• Українська
  • English
3 November 2022

New sanctions: September 26 – November 3

Prepared by: Yuliia Pavytska, Vira Ivanchuk, Dmytro Pokryshka
Editors and co-authors: Natalia Shapoval

Starting from September 26, Ukraine’s allies introduced a wide range of sanctions and restrictive measures against the Russian Federation, covering almost all aspects and areas specified in the Yermak-McFaul Working Group Action Plan.

In the energy sector, the EU and Norway laid down the legal framework for the implementation of an oil price cap. However, there is still an active discussion among the G7 countries around the level of price restriction. According to Reuters, the price ceiling is currently being discussed at the level of $ 64-66, which is the historical average price of Russian oil. However, this level is quite high, and therefore will have less effect on limiting the aggressor’s income. Some countries also introduced additional restrictions, in particular: Estonia (introduced a ban on the transportation, import and purchase of natural gas and oil from Russia before the pan-European embargo will come into force), UK (ban on the import of liquefied natural gas from January 1, 2023) and New Zealand (ban on the import of energy products from Russia).

In the financial sector, the US banned the exchange of SDRs of Russia and Belarus and sanctioned 2 manufacturers of dual-use goods. The EU, the UK and Switzerland sanctioned Iranian drone manufacturer Shahed Aviation Industries. As part of the 8th package, the EU imposed a complete ban on the provision of wallets, accounts and custody of crypto assets to Russians. Norway also joined this ban. Financial sanctions were also imposed by Australia and New Zealand. 

The last month was extremely productive in the field of individual sanctions. The United States (+303), the EU (+30), the UK (+8, including the head of the Central Bank of Russia Elvira Nabiulina), New Zealand (+74), Australia (+28), Switzerland (+30), Japan (+58) and Canada (+78) responded to the illegal referendums with a new package of sanctions against officials of the Russian State Duma, the Russian Central Election Commission, Iranian military and persons directly involved in the illegal annexation of Ukrainian territories. In addition, the US Supreme Court refused to lift the sanctions imposed on billionaire Deripaska in 2018.

There have also been developments in the area of secondary sanctions. The EU expanded the criteria for imposing additional sanctions: from now on, sanctions can be applied to individuals or legal entities that facilitate the circumvention of EU sanctions (i.e. laid the ground for the application of secondary sanctions). Also, as a result of the September warnings from the US, the coverage area of the Mir payment system in the countries “friendly” to Russia dropped by 90% (according to Russian media).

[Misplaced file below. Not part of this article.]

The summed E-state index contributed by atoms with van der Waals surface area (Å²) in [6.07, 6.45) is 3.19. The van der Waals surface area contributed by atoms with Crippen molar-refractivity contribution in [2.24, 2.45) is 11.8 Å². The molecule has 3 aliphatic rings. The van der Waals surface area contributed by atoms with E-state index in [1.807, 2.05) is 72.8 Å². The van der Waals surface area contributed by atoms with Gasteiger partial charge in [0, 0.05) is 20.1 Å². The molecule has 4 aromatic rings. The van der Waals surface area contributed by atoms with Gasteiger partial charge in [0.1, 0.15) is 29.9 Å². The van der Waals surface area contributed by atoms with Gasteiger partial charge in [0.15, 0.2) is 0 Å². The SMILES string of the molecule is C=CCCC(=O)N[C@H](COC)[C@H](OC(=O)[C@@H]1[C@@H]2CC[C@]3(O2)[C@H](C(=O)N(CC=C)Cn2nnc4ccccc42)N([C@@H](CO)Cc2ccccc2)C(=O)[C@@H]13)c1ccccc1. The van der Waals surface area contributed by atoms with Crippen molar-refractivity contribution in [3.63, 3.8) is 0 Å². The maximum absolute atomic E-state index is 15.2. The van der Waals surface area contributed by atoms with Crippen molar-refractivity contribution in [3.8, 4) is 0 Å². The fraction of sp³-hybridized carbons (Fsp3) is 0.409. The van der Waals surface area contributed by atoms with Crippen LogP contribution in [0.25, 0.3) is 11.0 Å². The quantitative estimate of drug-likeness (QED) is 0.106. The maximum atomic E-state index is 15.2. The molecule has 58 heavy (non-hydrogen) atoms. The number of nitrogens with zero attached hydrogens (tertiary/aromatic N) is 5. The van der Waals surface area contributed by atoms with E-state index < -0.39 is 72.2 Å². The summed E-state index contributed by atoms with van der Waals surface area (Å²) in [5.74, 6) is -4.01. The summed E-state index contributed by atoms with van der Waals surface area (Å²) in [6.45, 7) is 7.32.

Significant restrictions were imposed on the trade sector, in particular, with the adoption of the 8th EU sanctions package (exposed ban on imports of metallurgical goods, expanded the list of prohibited goods for import (coal, lignite, peat and coke), military and dual-use goods, as well as exports of technologies). Significant sanctions were also imposed by the USA, Canada, New Zealand, the UK and Japan.

Transport sanctions against the aggressor were expanded by the EU’s 8th package in the key of restrictions on related services during transportation when oil prices will be limited.  Norway also introduced new restrictions in the field of fisheries. The news about additional inspections of Russian cars by the Kazakh authorities was atypical.

Pressure on Russian state-owned enterprises and businesses controlled by the Russian government is increasing. The USA, EU, New Zealand, Canada, Switzerland, Japan and Poland imposed sanctions against Russian SOEs (Gosznak, Star Rostec, Kalashnikov Concern). Poland imposed sanctions on Gazprom Export. The EU and Norway banned EU citizens from holding any positions in the governing bodies of Russian companies.

Positive developments have also taken place in the direction of designating the Russian Federation as a state sponsor of terrorism. The relevant decisions were adopted by the parliaments of Estonia, Poland and the Parliamentary Assembly of the Council of Europe. Russia was also banned from participating in ongoing and future FATF projects and meetings of FATF regional bodies.

Link to the document: Yermak-McFaul Working Group on Russian Sanctions Action Plan on Strengthening Sanctions against the Russian Federation, April 19, 2022. Progress Update, November 3 compared to April 19


How can we help?